Focus Groups

Focus groups or group discussions are useful to further explore a topic, providing a broader understanding of why the target group may behave or think in a particular way, and assist in determining the reason for attitudes and beliefs.[1] They are conducted with a small sample of the target group and are used to stimulate discussion and gain greater insights.[2]

Focus groups and group discussions are advantageous as they:

  • are useful when exploring cultural values and health beliefs
  • can be used to examine how and why people think in a particular way and how this influences their beliefs and values
  • can be used to explore complex issues
  • can be used to develop hypothesis for further research
  • do not require participants to be literate.[2]

Disadvantages of focus groups include:

  • lack of privacy/anonymity
  • having to carefully balance the group to ensure they are culturally and gender appropriate (i.e. gender may be an issue)
  • potential for the risk of ‘group think’ (not allowing for other attitudes, beliefs etc.)
  • potential for group to be dominated by one or two people
  • group leader needs to be skilled at conducting focus groups, dealing with conflict, drawing out passive participants and creating a relaxed, welcoming environment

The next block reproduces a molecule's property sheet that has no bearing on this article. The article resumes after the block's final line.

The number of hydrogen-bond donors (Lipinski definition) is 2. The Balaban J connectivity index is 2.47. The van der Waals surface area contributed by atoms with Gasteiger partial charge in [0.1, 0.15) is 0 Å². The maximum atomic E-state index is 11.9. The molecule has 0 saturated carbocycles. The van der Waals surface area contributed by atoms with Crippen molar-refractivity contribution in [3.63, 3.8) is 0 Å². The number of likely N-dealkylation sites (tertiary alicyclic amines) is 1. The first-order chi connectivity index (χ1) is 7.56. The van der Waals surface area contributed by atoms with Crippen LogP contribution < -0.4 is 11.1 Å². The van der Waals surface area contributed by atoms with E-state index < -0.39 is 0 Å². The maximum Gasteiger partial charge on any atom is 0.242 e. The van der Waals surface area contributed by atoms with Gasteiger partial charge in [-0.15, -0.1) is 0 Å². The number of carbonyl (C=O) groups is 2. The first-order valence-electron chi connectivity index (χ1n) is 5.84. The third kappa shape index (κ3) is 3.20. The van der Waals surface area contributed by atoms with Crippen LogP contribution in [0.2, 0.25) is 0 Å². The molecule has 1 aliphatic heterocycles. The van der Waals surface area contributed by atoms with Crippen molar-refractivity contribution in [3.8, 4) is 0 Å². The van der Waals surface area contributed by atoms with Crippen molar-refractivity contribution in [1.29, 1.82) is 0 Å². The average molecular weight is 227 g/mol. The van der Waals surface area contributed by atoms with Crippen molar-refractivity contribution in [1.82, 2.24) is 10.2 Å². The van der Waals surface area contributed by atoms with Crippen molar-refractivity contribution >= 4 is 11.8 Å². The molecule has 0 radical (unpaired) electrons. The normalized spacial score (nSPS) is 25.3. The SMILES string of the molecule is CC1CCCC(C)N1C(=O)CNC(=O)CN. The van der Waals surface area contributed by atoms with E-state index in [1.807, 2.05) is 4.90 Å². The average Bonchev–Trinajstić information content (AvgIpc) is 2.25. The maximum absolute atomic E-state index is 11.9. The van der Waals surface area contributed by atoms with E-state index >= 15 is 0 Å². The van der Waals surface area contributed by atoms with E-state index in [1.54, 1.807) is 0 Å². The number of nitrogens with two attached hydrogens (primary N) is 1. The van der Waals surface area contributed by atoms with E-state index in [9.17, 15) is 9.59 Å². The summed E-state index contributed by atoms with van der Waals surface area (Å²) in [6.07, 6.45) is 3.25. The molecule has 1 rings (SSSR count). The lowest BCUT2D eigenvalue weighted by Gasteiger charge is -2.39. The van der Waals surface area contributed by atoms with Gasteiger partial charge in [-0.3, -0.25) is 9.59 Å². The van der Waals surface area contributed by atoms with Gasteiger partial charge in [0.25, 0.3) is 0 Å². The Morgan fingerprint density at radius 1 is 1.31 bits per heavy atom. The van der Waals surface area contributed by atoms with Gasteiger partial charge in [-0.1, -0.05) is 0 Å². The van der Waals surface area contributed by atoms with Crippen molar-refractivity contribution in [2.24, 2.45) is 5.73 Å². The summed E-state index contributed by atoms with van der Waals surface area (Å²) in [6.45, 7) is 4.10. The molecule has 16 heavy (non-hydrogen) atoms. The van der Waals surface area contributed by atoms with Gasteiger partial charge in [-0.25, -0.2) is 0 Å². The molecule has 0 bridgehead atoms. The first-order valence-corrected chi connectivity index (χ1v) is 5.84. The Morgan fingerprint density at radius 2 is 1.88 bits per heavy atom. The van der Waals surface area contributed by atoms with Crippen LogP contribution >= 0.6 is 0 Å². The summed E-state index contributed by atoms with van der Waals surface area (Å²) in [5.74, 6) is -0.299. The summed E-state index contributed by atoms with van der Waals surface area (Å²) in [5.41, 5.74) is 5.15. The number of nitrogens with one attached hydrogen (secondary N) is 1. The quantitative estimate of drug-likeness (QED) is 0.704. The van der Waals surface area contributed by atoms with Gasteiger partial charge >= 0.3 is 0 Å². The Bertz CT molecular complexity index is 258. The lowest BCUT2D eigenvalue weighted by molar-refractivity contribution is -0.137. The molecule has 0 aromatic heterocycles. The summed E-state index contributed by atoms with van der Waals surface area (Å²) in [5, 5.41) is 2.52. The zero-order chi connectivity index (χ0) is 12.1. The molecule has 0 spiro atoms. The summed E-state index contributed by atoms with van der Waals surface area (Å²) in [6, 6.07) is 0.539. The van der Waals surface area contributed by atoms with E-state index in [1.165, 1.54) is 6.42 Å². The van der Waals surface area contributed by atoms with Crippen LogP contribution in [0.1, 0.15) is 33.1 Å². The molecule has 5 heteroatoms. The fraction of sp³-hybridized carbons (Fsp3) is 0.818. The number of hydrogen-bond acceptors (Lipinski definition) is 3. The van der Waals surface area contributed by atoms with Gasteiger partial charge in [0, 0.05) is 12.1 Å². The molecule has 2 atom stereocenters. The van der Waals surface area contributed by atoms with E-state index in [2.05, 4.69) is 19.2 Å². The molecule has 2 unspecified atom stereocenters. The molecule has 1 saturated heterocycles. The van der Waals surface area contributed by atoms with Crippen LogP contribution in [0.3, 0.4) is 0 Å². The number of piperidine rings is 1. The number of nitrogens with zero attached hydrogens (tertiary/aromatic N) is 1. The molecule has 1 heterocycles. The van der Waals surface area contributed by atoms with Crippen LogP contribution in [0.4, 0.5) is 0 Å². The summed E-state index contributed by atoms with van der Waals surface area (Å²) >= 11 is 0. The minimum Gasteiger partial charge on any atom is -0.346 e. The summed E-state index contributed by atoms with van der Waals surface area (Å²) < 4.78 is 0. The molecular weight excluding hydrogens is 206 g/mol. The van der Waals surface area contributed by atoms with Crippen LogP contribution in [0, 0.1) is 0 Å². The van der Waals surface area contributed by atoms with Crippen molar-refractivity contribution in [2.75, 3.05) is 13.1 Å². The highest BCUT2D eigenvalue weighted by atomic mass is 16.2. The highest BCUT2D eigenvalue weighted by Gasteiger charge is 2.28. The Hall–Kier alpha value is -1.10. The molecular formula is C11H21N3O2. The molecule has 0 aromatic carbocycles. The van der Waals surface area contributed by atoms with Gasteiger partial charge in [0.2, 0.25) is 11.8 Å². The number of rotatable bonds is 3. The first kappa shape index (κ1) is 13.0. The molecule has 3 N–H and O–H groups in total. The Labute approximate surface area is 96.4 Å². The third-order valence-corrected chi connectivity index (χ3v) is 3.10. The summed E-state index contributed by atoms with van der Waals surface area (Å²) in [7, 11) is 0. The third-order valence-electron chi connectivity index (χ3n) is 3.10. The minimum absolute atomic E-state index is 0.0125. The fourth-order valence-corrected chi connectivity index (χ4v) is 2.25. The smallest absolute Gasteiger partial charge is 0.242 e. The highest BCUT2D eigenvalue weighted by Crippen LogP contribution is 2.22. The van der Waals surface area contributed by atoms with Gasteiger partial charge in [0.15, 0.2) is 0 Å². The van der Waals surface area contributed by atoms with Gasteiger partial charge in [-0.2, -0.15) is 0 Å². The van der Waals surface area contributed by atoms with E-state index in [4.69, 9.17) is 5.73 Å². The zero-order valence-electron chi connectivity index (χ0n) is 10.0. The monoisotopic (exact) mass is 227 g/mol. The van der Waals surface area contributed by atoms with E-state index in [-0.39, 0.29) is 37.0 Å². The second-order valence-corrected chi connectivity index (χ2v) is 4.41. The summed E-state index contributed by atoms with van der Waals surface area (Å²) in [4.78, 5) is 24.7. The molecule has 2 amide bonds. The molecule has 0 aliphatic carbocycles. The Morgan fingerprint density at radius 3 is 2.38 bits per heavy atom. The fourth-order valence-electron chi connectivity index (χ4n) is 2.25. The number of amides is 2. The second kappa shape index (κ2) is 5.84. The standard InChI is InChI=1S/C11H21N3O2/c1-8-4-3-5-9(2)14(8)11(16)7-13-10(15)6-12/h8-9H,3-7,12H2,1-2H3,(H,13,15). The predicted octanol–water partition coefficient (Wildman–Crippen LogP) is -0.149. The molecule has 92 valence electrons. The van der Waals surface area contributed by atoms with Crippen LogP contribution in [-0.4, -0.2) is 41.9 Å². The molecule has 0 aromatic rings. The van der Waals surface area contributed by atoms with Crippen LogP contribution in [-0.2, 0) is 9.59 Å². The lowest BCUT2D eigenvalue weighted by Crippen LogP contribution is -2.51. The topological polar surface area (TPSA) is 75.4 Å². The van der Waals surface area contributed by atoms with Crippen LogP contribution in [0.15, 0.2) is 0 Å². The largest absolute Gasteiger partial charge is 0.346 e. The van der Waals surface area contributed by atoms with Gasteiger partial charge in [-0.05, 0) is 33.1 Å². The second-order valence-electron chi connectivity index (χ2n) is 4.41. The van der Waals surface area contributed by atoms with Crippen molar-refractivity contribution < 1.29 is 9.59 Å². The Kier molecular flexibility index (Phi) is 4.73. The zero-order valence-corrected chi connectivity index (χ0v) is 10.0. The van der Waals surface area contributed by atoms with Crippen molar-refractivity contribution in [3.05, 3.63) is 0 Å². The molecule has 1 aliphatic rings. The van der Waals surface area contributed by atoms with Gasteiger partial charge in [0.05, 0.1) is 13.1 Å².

• are time consuming to conduct and can be difficult and time consuming to analyse.[2]

 

RESOURCES

SiREN

You can contact SiREN for personalised advice on how to develop and implement a focus group and analyse findings at siren@curtin.edu.au.

Running focus groups

The Community Tool Box developed this resource to support you to learn how to plan, prepare, conduct, and use focus group results to receive qualitative data for deeper understanding of community issues.

Guidelines for Conducting a Focus Group

This resource will step you through how to develop focus group questions, recruit participants, undertake the focus group and analyse the data collected.

Better Evaluation

The Better Evaluation website has detailed information on how to undertake focus groups. 

 

REFERENCES

  1. Hawe, P., Degeling, D., Hall, J. 1990. Evaluating health promotion: A Health Worker’s Guide, MacLennan & Petty, Sydney.
  2. Taket A. 2010. In Liamputtong L (ed). Research methods in health: Foundations for evidence-based practice. Oxford University Press: South Melbourne.